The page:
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AACN News Watch Weekly Edition

Published September 12, 2018

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Weekly Digest

Health Volunteers Overseas (HVO) has sponsored the publication of a special research topic, International Partnerships for Strengthening Health Care Capacity: Models of Collaborative Education in the open-access journal Frontiers in Public Health. This issue features 33 articles in total, representing a wide breadth of health specialties and drawing on the diversity and expertise of 163 authors, representing 28 countries and 96 different organizations/institutions. Among the articles are submissions from nurse educators working in Africa and South America.

AACN Updates

Deadline Approaching – Call for Abstracts for Doctoral Education and Faculty Practice Conferences >>

Diversity Award Nomination Deadline Extended to September 30 >>

AACN Announces 2018 Faculty Award Recipients >>

Upcoming Webinar: Using the Graduate Nursing Student Academy as a Resource for Success >>

The Social Pulse

AACN-TV Spotlight: Simmons University
"We have the opportunity to simulate what you actually would do in caring for a patient, and that's remarkable to have such a realistic experience prior to getting to the hospital," said Emma Murphy, BSN graduate of Simmons University. Learn more about nursing programs at Simmons University and explore AACN-TV to see the latest innovations underway at schools of nursing nationwide!

Illinois Nurse Brings RN Perspective to School Board
Dr. Tracey Smith, Associate Professor of Family and Community Medicine and Director of Population Health and Community Outreach at Southern Illinois University School of Medicine, was recently profiled in a Campaign for Action newsletter for her contributions as Vice President of an Illinois school board. Since joining the board, Smith helped members consider what schools should look for when hiring a school nurse and advocated for the rights of students from the nursing perspective.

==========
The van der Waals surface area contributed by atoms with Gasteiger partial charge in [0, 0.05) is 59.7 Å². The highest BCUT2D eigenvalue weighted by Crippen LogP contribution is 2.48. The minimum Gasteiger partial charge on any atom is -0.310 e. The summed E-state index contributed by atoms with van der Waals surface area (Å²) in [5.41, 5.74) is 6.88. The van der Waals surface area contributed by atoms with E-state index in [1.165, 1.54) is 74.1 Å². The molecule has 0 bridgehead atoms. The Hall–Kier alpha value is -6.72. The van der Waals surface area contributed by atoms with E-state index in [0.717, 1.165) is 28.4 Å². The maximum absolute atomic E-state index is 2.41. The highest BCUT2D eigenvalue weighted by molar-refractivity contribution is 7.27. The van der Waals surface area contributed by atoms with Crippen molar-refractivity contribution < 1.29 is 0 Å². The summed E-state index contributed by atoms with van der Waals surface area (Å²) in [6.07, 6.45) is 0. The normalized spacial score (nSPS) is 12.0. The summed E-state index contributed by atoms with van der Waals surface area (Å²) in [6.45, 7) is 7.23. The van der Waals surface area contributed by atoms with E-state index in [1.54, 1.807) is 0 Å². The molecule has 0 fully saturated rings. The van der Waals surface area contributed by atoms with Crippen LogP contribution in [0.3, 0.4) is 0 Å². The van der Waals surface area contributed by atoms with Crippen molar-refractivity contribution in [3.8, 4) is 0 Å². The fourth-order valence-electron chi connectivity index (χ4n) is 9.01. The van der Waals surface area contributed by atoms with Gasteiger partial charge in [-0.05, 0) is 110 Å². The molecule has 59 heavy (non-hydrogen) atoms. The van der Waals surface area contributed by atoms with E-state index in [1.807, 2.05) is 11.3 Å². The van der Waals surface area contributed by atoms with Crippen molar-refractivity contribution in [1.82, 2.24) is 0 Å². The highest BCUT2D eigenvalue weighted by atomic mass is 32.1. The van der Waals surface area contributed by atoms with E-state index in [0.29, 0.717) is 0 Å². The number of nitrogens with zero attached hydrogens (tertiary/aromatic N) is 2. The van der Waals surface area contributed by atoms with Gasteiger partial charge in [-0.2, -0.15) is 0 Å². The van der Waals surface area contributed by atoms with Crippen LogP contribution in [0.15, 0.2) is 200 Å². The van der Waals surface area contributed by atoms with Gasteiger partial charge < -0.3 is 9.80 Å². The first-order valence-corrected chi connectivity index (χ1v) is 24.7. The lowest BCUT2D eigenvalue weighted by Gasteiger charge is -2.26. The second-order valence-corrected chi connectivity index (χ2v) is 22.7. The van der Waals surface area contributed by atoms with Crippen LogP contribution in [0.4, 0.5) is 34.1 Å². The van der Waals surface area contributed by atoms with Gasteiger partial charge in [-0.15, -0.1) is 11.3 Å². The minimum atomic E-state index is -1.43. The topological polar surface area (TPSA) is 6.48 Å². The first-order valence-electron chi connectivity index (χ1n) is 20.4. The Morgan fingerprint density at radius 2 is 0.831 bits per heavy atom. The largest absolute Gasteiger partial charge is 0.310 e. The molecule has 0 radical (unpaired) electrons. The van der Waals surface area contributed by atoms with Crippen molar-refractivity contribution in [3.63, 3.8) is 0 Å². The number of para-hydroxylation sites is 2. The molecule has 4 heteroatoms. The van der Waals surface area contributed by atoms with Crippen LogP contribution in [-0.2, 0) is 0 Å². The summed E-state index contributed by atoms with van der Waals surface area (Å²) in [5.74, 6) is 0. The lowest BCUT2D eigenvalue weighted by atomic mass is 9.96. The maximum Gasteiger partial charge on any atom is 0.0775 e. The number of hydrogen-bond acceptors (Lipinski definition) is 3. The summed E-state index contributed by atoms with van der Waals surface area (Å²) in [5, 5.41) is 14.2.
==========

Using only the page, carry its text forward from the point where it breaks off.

Washington WeeklyNursing Community Coalition logo

Inside this edition of Washington Weekly: The Nursing Community Coalition (NCC) celebrates its 10-year anniversary; AACN will join the Rally for Medical Research Hill Day on September 13; and AACN and the NCC request Congress to support the nursing workforce, research, and the Indian Health Service as they finalize the LHHS-ED appropriation bill for FY 2019. 

Read AACN's Washington Weekly >>


New Partnerships and Grant-funded Initiatives

  • The University of Houston College of Nursing and the Indian Nursing Council commenced a new chapter in academic exchange following the signing of a memorandum of understanding and a trip to New Delhi, India. Dr. Kathryn Tart, professor and founding dean of the college, together with Associate Professor Shainy Varghese, participated in a two-day conference with the Indian Nursing Council, June 27-28. Fifty nursing programs from around India were in attendance, selected to create the Nurse Practitioner Critical Care program. Read more >>

  • The University of North Dakota College of Nursing and Professional Disciplines and the behavioral health program at the Western Interstate Commission for Higher Education have been selected by the Substance Abuse and Mental Health Service Administration to co-administer a new Mountain Plains Mental Health Technology Transfer Center. The five-year $3.8 million grant encompasses North Dakota, South Dakota, Colorado, Montana, Wyoming, and Utah. Read more >>